• Tier D – Low Priority Craft: Cards that are specific or narrow in nature so your deck will still function without it and you can find replacements relatively easily. This also applies to expensive spells (compared to your rest of your deck) and cards that may act as a finisher in your deck, don’t mind drawing these later on in the game, and/or you have ways to tutor/search for them. You would rarely need to craft more than one copy. Example: Chromium, the Mutable
  • Sideboard: Cards that are powerful but very specific or narrow in nature. If you only play best-of-one games, cards in this category will likely not apply to you unless the meta is so warped that you want to include some of these cards in your main deck. Example: Noxious Grasp

Tier A – Top Priority Craft

Mythic Rares

  • Questing Beast: This card has six different abilities (one for each head) and players will have to get used to memorizing them so they don’t misplay! It will likely belong to many green decks for the foreseeable future and is a very safe craft, though you may not need all four copies due to it being legendary – so even three should be enough.
  • Embercleave: This could be one of the better legendary artifacts from the set. It works well with Mono Red in general, but even more so with Knights and cards like Fervent Champion. It definitely is worth having access to one or two copies for such decks.
  • Oko, Thief of Crowns: Oko is a great midrange card. Whether it becomes a format warping staple like Teferi is another question. At the moment though, it is definitely prevalent in meta decks and will be for a while until players adopt to the new cards. This card is currently banned in Standard – read announcement here.


  • Murderous Rider: This will be a ubiquitous card for the foreseeable future in Standard similar to Vraska's Contempt – it even costs one mana less! You won’t go too wrong with crafting all four copies, though not all decks will need the full playset.
  • Fires of Invention: Cards that allow you to cast your spells for no mana is asking for it to be broken. This card will require your deck to be built around it, and will want the full four copies. Whether the deck can survive the metagame is another question, but certainly looks powerful now as many players look to break it in different shells in combination with a lot of planeswalkers. Unless it clearly becomes a first tier deck, I would not want to be investing all my resources on to a single deck archetype, hence the rating.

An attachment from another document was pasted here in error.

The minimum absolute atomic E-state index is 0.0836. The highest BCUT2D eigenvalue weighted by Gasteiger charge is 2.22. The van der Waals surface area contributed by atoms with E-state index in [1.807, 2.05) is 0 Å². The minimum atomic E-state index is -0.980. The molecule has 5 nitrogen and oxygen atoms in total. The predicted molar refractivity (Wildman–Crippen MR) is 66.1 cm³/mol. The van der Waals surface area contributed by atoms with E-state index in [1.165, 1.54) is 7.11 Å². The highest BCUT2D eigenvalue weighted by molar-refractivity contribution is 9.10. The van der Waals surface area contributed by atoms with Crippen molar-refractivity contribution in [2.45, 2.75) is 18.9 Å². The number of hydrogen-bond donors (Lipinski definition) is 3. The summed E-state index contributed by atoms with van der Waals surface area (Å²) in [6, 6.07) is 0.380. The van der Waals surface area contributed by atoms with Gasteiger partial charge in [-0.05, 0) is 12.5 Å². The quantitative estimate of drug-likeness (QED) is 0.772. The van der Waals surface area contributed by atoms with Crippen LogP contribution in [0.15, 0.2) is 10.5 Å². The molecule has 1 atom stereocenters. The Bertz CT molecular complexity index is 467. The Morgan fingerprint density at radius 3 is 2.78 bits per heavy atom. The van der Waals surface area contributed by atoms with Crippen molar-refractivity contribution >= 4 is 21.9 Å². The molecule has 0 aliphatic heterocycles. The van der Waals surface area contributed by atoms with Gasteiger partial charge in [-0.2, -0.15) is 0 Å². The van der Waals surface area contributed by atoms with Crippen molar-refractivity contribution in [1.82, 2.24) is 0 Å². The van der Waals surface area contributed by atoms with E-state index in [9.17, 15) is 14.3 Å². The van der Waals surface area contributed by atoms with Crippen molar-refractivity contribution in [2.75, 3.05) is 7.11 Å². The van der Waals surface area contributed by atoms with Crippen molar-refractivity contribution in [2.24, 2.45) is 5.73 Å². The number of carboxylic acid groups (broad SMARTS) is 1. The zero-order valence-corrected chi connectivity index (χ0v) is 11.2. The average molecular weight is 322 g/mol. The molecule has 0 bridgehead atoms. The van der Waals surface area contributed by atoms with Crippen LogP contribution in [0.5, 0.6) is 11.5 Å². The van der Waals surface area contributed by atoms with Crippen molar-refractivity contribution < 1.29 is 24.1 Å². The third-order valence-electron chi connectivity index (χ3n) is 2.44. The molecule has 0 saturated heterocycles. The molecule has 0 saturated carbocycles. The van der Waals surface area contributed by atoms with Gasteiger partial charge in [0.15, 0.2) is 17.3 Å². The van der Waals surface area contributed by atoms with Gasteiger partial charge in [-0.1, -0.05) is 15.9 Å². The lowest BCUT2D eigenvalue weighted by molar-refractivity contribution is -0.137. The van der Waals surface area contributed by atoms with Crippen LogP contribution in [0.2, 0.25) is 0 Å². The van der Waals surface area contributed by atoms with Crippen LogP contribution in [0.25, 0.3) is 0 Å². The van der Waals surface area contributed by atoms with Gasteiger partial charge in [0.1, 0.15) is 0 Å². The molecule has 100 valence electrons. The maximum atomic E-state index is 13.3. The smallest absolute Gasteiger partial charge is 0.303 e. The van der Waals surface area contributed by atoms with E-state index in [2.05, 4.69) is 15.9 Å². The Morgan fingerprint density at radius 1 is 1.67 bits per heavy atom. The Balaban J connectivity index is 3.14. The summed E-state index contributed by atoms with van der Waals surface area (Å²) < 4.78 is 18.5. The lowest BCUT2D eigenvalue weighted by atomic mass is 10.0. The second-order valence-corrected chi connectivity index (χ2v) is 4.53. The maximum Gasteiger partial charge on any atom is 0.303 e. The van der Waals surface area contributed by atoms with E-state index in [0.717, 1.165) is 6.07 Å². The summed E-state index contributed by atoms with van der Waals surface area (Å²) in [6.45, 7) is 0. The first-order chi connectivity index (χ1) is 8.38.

• Bonecrusher Giant: Another potentially staple Adventure card, and most likely won’t regret crafting all 4 copies. Being a 4/3 for 3 mana is good on its own and the Shock portion is just cherry on the top.
  • Gilded Goose: This card fills a similar role to Llanowar Elves in green decks and will likely be a staple as such. Other than ramping, it also obvious provides Food Token synergy and works well with Oko. If a deck would want Llanowar Elves, a deck would likely want the geese as well – as is the power of accelerating your mana.
  • Once Upon a Time: Similar to Emry, this card won’t do too much broken things in Standard but still a good enough card with broad applications to be included in any deck that can support green. This card is currently banned in Standard – read announcement here.
  • Castle Embereth: The rare land cycle in Throne of Eldraine is going to be almost quintessential – in one or two color decks, there are hardly any downsides to playing these over basic lands. Though these might not have a game changing effect, their benefits definitely can add up during games and you will want to start crafting these where you can. The red version will be able to squeeze in the last few damage here and there especially if your deck is more creature focused (with Cavalcade of Calamity for example). You definitely would want three to four copies in such decks as you would want to always have at least one in play. You will want these in your Mono Red decks as soon as possible.